Rapid growth, poor infrastructure, limited vegetation and high concentrations of people make cities vulnerable to climate change hazards. Low-income populations are particularly at risk as they often live in high-risk areas and have limited means to recover. In many of the most affected regions, cities are unprepared. They lack adequate housing, infrastructure, education, food, water and health facilities to adapt to rapid population growth.

Climate change is described as 'the ultimate threat multiplier'. Changes to the natural environment will put pressure on social, economic and political systems. Increasing stresses on resources through environmental threats and growing populations may overburden weak states and aggravate fragile situations. In areas with poor governance or existing tensions, rising scarcity and competition can escalate into conflict. Conflict, in turn, increases vulnerability to climate change hazards.

Conversely, preparedness and the capacity to adapt can lower vulnerabilities. Strong governance, resilience strategies, environmental protections, economic diversification and social support can help prevent disasters and unwanted displacement.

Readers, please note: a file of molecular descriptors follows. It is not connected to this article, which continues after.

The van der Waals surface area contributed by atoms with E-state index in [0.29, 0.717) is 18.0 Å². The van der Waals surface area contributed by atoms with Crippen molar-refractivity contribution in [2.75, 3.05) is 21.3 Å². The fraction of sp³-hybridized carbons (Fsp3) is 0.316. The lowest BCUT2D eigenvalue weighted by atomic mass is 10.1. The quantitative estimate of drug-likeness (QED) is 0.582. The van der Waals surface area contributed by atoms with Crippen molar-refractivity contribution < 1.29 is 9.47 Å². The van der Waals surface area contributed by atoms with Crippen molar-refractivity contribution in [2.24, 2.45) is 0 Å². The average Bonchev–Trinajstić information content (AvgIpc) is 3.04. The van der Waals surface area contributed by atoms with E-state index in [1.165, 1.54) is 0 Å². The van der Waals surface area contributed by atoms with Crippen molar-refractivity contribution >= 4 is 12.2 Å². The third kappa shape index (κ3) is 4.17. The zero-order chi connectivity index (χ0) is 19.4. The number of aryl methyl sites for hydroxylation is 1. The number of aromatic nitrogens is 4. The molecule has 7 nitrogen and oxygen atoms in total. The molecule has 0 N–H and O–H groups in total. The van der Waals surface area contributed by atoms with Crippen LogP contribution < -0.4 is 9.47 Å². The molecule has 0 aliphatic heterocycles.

Examples of strong resilience planning are early warning systems, crop alternatives, improved irrigation, flood barriers or sustainable development programmes. In cases where migration is a positive adaptation measure, planned and managed migration can have better outcomes than forced displacement.

Africa needs to focus on managing African climate-linked migration. International frameworks often don't reflect African realities and policymakers cannot rely on them to guide such a local issue. African migration must be addressed via local, national, regional and continental governance.

Cities should prepare. If well managed, urbanisation presents infrastructure and economic development opportunities. If poorly managed, it can deepen poverty and divisions and have negative economic, security and social consequences.

National agencies need to incorporate climate migration in their health, education, housing, disaster management, urbanisation, environment and development planning. Climate-vulnerable regions should prepare for out-migration, while cities in more resilient locations should plan for in-migration.